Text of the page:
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Author Topic: Validation after 30 days  (Read 3225 times)
rubyruby27
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« on: August 28, 2006, 09:02:06 AM »

TowerRat    05-06-2005 09:20 PM
In theory, you can dispute a debt at any time.

However, if you do not dispute within the 30 day notice period, the collector does not have to cease collection activity and there is case law to support that.

There is no case law to support debt validation after the 30 day period expires. While I strongly urge everyone to disptue anyway, if for no other reason than the fact that it can lead to violations, I privately believe that if you do not dispute within the 30 day window, you are not entitled to debt validation at all. It is optional for the collector, not mandatory. As I read the statute, 1692g(c) simply says that if a collector sends a dunning letter, and the consumer fails to dispute within the 30 days, the collector cannot use that fact to as a basis for or in support of a motion for summary judgment (we should get judgment because the consumer failed to dispute).

There is case law against consumers, from the 9th Circuit Court of Appeals in Mahon v. Credit Bureau of Placer County:


Quote
C. The Adequacy of Verification - § 1692g(b)

The Mahons also contend the Credit Bureau failed to verify their debt as required by 15 U.S.C. § 1692g(b). Under this section, a debt collector must provide verification of the debt to the debtor, upon written request made by the debtor within 30 days after receipt of the initial Notice. 15 U.S.C. § 1692g(b). If no written demand is made, "the collector may assume the debt to be valid." Avila v. Rubin, 84 F.3d 222, 226 (7th Cir. 1996); 15 U.S.C. § 1692g(a)(3).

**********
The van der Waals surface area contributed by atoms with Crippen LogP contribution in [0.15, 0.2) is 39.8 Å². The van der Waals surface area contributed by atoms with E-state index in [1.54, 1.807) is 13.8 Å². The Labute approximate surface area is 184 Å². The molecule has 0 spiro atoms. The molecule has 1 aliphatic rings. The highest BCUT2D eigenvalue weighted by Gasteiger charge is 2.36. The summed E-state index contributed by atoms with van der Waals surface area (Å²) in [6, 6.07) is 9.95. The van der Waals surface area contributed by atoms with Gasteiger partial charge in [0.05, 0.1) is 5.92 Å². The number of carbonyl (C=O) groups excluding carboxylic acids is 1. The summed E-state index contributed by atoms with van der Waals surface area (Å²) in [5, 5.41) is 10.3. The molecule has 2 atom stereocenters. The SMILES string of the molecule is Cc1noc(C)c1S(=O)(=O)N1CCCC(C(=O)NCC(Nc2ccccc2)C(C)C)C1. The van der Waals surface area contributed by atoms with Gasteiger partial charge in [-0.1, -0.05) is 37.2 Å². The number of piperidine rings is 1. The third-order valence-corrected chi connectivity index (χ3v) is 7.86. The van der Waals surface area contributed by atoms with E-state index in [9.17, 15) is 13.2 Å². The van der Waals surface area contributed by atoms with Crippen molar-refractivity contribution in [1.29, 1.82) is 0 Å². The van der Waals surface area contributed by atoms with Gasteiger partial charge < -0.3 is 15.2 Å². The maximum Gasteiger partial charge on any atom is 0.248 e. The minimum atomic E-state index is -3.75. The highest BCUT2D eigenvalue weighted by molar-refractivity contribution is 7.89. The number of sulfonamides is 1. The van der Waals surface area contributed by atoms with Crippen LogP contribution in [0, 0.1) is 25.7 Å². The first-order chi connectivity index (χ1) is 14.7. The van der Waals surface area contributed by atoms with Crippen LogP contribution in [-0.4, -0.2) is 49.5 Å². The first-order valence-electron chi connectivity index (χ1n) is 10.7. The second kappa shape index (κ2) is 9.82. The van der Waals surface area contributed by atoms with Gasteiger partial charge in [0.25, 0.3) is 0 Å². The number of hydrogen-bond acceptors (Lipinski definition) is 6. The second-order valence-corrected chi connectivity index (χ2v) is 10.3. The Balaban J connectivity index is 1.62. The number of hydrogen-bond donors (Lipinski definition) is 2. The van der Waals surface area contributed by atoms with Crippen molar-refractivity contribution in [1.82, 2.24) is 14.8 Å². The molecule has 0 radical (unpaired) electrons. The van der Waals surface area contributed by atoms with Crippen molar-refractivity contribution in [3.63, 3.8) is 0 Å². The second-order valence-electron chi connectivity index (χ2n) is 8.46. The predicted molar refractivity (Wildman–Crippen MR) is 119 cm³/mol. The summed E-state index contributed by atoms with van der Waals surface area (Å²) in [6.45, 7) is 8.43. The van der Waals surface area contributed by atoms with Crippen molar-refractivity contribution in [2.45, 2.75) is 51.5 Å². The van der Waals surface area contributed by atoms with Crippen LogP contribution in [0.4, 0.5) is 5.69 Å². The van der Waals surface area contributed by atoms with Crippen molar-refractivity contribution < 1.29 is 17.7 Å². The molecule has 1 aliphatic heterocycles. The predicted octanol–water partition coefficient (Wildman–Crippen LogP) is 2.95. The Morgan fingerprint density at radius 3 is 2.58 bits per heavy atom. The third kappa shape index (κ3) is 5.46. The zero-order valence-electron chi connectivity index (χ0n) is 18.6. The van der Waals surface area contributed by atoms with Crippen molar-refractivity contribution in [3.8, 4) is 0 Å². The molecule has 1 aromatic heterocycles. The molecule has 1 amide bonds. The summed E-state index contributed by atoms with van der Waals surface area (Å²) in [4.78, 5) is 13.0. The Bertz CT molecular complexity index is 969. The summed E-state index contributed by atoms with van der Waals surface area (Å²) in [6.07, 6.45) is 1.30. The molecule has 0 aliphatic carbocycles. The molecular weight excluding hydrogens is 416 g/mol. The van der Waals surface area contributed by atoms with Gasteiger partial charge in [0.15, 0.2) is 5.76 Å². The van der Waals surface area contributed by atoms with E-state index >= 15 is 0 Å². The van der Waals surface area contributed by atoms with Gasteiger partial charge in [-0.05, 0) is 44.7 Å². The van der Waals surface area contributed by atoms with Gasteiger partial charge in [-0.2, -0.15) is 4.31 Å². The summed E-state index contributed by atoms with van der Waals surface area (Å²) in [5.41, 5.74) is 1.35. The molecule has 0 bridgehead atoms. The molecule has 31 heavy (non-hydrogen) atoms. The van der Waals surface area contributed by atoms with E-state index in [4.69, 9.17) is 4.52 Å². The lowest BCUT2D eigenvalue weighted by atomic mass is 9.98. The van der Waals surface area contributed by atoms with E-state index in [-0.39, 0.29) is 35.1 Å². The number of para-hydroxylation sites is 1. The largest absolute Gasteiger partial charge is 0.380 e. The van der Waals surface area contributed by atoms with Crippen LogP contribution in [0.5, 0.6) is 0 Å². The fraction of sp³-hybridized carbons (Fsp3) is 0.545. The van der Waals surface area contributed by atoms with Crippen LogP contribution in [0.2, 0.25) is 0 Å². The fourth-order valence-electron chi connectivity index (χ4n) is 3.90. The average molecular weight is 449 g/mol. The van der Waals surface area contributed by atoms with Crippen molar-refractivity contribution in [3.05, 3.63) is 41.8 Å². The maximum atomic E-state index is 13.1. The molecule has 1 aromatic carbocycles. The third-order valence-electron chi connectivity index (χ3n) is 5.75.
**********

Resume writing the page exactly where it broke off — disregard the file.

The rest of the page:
Having already determined that the Notice required by the FDCPA was sent to the Mahons by the Credit Bureau, we presume that it was received shortly thereafter. Under the common law Mailbox Rule, "proper and timely mailing of a document raises a rebuttable presumption that it is received by the addressee." Anderson v. United States, 966 F.2d 487, 491 (9th Cir. 1992); see also Meckel v. Continental Resources Co., 758 F.2d 811, 817 (2d Cir. 1985) (properly mailed computer-generated notices can be presumed received).

We conclude the evidence established, without a genuine dispute of any material fact, that the Notice sent to the Mahons on September 21, 1995 was received by them shortly thereafter. They did not request verification of the debt to Dr. Bowen until June 5, 1996, almost nine months later. For their request to have been effective, it had to be made within thirty days from the date they received the Notice from the Credit Bureau. 15 U.S.C. § 1692g(a)(3). The Mahons' tardy request for verification of the debt, therefore, did not trigger any obligation on the part of the Credit Bureau to verify the debt. Even if it did, however, the Credit Bureau, when it received the June 5, 1996 request, promptly contacted Dr. Bowen's office, verified the nature and balance of the outstanding bill, learned that monthly statements had been sent from Dr. Bowen's office to the Mahons for over two years, and established that the balance was still unpaid. The Credit Bureau then promptly conveyed this information to the Mahons, along with an itemized statement of the account. Although the Mahons did not request verification of the debt within the time provided by the statute, the Credit Bureau properly verified the debt anyway.
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